Tucked away in a desk in the Macknight Room, we found a Japanese folding fan. There it had sat amidst papers, writing implements, and bric-a-brac; this was not unexpected, especially in a collection like the Gardner Museum’s.
At first glance, you can see delicate adornments in gold paint on the black lacquered outer sticks of the fan depicting flora and fauna, including a curious little owl that seems to stare back at you. But take a closer look, and it becomes apparent that this is no ordinary folding fan. In fact, it is not a folding fan at all. Instead, it is a type of knife—the kind linked to stories of assassination, self-defense, and ritual suicide in both the Far East and the West.
The deceptive Knife in Fan-Shaped Case—or fan tanto, as it was typically known, with “tanto” meaning a short blade that may either be single- or double-edged in Japanese culture—was found in the desk during an inventory of the galleries shortly after Isabella Stewart Gardner’s death in 1924. The inventory provides little additional information. The hilt (or handle) of the knife is disguised as the base of the fan’s sticks and rivet; the sticks and leaves of the fan in folded position form the knife’s scabbard (or holster).
Originating and evolving throughout Japan’s feudal time period (1185–1868), tanto daggers were worn primarily by the Samurai social class. They were used by both men and women in Japan, although they are more often described as being carried by women, hidden in their kimono or obi for self-defense, or in more unfortunate circumstances as a mechanism for ritual suicide in case of capture. The fan tanto began appearing towards the end of the Edo Period in Japan, which lasted from 1603 to 1867. As folding fans were customary items in Japanese gatherings, they provided the carrier a perfect disguise for weapons such as this one, whether simply to defend oneself or for more nefarious motives.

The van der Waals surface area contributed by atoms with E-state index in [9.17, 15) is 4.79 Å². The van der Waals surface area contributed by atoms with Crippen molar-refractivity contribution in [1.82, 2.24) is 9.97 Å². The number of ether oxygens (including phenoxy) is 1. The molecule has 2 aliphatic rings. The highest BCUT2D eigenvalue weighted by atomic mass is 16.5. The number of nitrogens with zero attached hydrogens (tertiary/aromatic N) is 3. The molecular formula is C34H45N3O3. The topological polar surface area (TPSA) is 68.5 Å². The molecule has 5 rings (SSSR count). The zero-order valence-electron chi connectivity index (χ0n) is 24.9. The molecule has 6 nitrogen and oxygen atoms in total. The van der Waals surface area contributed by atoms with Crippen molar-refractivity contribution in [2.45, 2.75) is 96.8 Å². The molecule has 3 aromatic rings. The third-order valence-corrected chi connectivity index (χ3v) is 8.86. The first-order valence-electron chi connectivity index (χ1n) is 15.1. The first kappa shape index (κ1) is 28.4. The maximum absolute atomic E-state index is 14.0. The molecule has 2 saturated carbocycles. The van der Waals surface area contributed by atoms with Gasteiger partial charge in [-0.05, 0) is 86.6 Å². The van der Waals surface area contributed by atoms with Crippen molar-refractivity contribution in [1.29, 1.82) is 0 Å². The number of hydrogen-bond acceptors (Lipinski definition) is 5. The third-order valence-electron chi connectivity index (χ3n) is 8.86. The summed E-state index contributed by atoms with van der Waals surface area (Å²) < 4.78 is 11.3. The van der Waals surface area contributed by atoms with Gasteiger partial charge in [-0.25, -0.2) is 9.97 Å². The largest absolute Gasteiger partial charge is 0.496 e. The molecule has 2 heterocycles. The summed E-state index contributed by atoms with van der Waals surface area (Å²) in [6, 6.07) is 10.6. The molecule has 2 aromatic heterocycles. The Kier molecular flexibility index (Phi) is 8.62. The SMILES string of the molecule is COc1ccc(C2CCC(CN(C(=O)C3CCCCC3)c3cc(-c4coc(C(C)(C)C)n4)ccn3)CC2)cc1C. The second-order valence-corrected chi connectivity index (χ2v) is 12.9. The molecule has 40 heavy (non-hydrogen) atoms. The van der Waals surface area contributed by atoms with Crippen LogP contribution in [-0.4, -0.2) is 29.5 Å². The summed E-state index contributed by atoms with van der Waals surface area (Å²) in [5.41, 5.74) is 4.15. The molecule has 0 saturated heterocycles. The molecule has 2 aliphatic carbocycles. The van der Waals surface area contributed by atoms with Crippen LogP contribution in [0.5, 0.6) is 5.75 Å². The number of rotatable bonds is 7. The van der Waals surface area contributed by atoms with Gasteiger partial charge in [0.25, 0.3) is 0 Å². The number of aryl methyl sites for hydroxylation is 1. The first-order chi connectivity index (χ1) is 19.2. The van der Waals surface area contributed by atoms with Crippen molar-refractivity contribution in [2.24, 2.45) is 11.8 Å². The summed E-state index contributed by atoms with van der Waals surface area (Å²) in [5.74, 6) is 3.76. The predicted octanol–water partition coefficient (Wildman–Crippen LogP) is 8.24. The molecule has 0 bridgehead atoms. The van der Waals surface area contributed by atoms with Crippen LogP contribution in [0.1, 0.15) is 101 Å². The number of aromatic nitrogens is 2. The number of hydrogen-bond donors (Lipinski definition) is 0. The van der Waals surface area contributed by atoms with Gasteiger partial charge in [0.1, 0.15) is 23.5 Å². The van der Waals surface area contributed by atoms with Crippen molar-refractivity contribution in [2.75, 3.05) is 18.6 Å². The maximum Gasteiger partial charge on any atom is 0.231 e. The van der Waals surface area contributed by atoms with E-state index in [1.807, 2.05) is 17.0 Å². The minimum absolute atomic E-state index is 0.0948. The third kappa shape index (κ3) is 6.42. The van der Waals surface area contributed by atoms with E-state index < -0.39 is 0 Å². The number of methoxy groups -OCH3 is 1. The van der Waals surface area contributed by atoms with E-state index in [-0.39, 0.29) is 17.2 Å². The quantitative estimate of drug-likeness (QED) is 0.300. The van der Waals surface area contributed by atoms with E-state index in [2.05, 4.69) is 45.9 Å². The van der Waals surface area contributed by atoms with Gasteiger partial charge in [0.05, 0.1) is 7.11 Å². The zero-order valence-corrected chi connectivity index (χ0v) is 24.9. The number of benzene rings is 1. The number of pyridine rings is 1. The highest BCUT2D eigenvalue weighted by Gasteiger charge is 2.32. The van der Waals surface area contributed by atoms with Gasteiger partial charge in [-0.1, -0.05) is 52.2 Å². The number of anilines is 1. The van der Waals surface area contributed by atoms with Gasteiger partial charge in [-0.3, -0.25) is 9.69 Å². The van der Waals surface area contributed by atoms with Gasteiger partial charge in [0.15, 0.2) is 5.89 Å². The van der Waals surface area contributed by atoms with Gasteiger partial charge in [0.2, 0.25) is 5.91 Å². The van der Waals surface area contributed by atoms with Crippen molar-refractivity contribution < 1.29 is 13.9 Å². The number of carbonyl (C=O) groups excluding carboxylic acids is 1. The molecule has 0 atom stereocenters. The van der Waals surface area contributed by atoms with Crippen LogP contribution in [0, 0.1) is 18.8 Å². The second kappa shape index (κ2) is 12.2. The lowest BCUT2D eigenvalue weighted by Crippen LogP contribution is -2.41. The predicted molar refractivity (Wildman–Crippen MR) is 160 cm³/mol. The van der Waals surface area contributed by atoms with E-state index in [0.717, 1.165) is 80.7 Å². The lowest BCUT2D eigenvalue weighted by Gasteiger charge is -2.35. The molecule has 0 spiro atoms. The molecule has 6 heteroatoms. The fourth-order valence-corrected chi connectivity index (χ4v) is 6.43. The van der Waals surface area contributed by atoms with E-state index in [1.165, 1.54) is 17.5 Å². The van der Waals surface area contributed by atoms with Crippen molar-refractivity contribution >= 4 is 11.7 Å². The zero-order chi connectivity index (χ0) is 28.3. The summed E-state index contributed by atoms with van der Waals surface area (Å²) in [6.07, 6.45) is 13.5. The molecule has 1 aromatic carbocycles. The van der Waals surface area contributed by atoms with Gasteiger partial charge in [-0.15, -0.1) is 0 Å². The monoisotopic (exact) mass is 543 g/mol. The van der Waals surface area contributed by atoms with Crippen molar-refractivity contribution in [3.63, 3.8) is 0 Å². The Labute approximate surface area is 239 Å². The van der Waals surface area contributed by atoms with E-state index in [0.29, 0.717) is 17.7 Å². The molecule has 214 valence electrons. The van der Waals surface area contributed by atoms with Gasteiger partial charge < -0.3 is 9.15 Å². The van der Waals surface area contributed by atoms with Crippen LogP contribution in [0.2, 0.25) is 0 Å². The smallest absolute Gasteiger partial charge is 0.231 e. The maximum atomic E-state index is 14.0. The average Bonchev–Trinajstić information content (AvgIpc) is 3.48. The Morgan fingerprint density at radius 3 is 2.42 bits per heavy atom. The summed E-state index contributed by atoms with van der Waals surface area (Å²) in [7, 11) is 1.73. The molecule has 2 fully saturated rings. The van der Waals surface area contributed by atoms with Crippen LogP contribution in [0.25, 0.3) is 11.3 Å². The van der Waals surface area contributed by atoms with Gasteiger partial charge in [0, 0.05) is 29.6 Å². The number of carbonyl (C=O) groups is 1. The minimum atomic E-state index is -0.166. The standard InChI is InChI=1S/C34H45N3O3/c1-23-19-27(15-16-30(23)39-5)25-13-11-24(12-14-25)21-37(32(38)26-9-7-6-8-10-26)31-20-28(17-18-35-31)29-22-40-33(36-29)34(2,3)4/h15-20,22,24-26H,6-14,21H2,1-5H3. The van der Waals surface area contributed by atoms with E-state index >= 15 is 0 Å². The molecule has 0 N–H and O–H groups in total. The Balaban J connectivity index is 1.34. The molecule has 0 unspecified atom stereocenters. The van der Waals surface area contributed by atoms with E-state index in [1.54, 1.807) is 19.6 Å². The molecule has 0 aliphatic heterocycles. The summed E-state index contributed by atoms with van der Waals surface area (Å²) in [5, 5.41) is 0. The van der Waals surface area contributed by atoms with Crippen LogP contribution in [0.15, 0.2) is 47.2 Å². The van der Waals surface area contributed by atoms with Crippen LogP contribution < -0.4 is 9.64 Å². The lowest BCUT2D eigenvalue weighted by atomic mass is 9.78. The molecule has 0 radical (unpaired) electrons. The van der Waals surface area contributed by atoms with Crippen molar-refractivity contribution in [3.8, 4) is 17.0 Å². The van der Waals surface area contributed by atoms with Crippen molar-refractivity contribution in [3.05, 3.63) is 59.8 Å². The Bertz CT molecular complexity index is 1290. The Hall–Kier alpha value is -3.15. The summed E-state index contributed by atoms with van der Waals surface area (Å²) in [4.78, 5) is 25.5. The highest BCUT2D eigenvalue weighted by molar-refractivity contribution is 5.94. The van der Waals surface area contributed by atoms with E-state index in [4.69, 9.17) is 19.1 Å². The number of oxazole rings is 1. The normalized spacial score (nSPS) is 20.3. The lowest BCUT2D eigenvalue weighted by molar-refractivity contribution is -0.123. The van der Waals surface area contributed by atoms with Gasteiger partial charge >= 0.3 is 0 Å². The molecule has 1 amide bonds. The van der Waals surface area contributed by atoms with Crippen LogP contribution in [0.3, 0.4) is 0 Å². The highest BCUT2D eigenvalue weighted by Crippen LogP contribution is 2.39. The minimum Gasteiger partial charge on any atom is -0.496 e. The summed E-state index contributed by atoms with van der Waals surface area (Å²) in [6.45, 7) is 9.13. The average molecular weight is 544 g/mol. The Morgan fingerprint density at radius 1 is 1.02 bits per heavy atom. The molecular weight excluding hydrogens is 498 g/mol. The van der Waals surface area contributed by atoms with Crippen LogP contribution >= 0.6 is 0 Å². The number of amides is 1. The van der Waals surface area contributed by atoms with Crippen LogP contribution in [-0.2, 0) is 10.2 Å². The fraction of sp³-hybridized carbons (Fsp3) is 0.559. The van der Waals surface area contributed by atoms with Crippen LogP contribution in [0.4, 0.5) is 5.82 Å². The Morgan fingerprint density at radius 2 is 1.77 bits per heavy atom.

On the other side of the world, the Victorian Era in England saw an increased interest in goods from the Far East, especially Japan, and the fan tanto did not go unnoticed. Retailers of the time created their own more innocuous renditions of the deceptive weapon by creating dagger-fans, which is a folding fan concealed in a dagger-shaped carrying case. Another appearance of the fan tanto in Victorian culture can be found in the 1879 French novel Le Crime de l’Opera by Fortuné de Boisgobey. The story features a scene in which a blackmailer is stabbed in an opera box by one of three masked ladies with a “Japanese fan-dagger, or poniard so made as to be concealed under the form of a fan.”
Unfortunately, we cannot definitively say when or how Isabella obtained this object, which only adds to its alluring mystery, and may make you wonder: why did Isabella keep this hidden away in a desk? Was she ever compelled to use it? Or could she have just used it as a fancy (albeit dangerous) letter opener? Regardless, let this be a lesson to you: looks can be deceiving and there may be danger hiding in the ordinary.